Dermatologists usually prescribe oral antibiotics combined with isotretinoin to treat acne vulgaris, but the side effects of traditional treatment options have received more and more attention, so it is necessary to find alternative treatment options.Studies have shown that acne production may be related to mTORC1 drive, and the effect of metformin on mTORC1 activity has been confirmed.Therefore, researchers have speculated that metformin may be used as an adjuvant treatment for improving acne, and research has been carried out in this way.Study Design This study was a randomized, open-label, prospective study with the main purpose of assessing the safety and effectiveness of metformin 850 mg per day in combination with topical peroxybenzoyl and tetracycline.The study subjects were adults (18-40 years) with moderate to severe facial acne from the University of Malaysia Medical Centre.Enrollment requirements: Participants’ overall assessment (IGA) score ≥ 3 points (0-5 points), at least 20 inflammatory lesions on the face or ≥ 30 non-inflammatory lesions, and no more than 5 except the outer part of the noseNodular lesions.Exclusion criteria: This study excluded participants with congenital, explosive acne, or secondary acne, as well as those who were pregnant, breastfeeding, were using topical anti-acne preparations, had a chemical peel, and had systemic acne treatment.By.Patients were randomly divided into groups, in which the treatment group received benzoyl peroxide (2.5%, once daily) + tetracycline capsules (250 mg, twice daily) + metformin (850 mg, once daily), and the other group received only the first twoDrugs for 12 weeks.Researchers evaluated participants at baseline, 6 weeks of medication, and 12 weeks of medication.The primary efficacy endpoint was the percentage change in the number of inflammation, non-inflammatory, and total skin lesions from baseline at 12 weeks.The secondary efficacy study endpoint was improvement in the IGA score [Treatment Success Rate: IGA score of 0 (clear) or 1 (nearly clear), or the percentage of participants who improved by 2 levels from the baseline to the 12th week with a CADI score].At each follow-up, the researchers evaluated participants for adverse events and tolerability, and used the insulin resistance homeostasis model (HOMA-IR) to assess participants’ insulin resistance status.The criteria for underweight are BMI <18.5kg / m ^ 2, normal weight BMI18.5-22.9 kg / m ^ 2, overweight BMI 23-25 kg / m ^ 2, and obesity> 25kg / m ^ 2.In addition, the efficacy of metformin in different BMI participants was evaluated in a subgroup analysis.The study results were screened and a total of 84 participants were included. They were randomly divided into the metformin treatment group (n = 42) and the control group (n = 42). The baseline characteristics of the two groups were similar.1. Metformin brings higher treatment success rate In terms of improvement in the amount of non-inflammatory damage, at the 12th week, the metformin group was better than the control group (44.9% vs. 37.4%), but did not reach a significant difference (P= 0.445). In terms of improvement in the number of inflammatory lesions, at the 12th week, the metformin group performed better (83.1% vs. 75.6%), but did not reach a significant difference (P = 0.064).Treatment success rate: At 12 weeks, the treatment success rate of the metformin group was significantly better than that of the control group (66.7% vs. 43.2%, P <0.05).2. The treatment benefit has little to do with obesity. The researchers performed a subgroup analysis of the efficacy of the underweight and overweight / obese people in the metformin group, and found that the treatment success rate, the CADI score improved, and the number of skin lesions improved.No significant difference.3. Metformin has significant effects on body weight and blood glucose: At 12 weeks, BMI in the metformin group was significantly reduced by 0.26 ± 0.72 kg / m ^ 2 (P <0.05), and the control group increased without decreasing.Fasting blood glucose: At 12 weeks, the fasting blood glucose level in the metformin group decreased significantly by 0.15 ± 0.62 mmol / L (P <0.05), while the control group increased without decreasing.4. Safety Among subjects receiving metformin treatment, hypoglycemia did not occur, but 13 people (31.7%) developed gastrointestinal symptoms, including nausea, vomiting, abdominal discomfort and bloating, but within a tolerable rangeWithin two weeks, the duration did not exceed 2 weeks, and no serious adverse events occurred.Limitations of the study The limitations of this study include: 1. The results may be more valuable if metformin is used without other anti-acne drugs; 2. The sample size is small when analyzing the BMI subgroup; 3. Facial acne scarsThe type, size, and severity may have an effect on the CADI score; 4. No confounding factors such as diet, sedentary, stress, and sleep were intervened.This article summarizes for the first time this study evaluated the efficacy of metformin as an adjuvant therapy for acne among participants of different genders, insulin resistance status, and BMI levels.The results showed that in terms of treatment success rate, the metformin group (combined with local peroxybenzoyl + oral tetracycline) was significantly higher than the control group (local peroxybenzoyl + oral tetracycline, 66.7% vs. 43.2%, P = 0.04)And this benefit has little to do with whether the participants are obese.The main adverse reactions (31.7%) in the metformin group were still gastrointestinal symptoms, but they were all tolerable and disappeared within 2 weeks.Researchers believe that this study provides strong data to support metformin as an adjuvant for acne, but further research is needed in the future.I would like to remind you that although this study gives promising results, patients with acne must follow the doctor's advice and do not take medicine on their own.The above content is only authorized by 39Health.com for exclusive use, please do not reprint without authorization of the copyright party..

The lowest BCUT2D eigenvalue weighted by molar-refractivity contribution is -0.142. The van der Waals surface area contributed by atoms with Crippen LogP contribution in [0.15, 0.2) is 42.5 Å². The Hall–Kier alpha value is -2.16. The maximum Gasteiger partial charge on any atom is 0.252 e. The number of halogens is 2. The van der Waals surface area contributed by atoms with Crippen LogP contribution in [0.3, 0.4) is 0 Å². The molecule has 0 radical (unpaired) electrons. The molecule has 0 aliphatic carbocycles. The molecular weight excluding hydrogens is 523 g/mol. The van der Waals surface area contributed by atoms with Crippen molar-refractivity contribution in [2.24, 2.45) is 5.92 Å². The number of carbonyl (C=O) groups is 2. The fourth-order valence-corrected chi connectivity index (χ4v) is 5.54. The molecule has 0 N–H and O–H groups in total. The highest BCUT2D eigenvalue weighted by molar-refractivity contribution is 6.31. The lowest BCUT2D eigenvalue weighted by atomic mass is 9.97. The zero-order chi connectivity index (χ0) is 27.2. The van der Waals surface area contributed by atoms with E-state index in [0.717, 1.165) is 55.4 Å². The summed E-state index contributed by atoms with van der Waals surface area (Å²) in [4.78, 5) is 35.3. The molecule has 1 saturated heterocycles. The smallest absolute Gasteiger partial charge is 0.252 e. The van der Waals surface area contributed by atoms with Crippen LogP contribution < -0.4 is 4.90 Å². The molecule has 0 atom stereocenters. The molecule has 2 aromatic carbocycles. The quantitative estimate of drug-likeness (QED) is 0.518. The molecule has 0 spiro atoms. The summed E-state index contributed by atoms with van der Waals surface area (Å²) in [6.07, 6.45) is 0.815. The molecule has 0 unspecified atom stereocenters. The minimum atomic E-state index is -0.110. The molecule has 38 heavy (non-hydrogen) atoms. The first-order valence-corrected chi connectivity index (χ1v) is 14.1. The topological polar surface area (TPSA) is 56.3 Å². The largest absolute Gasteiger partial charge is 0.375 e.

Metformin-the gospel for patients with moderate to severe acne?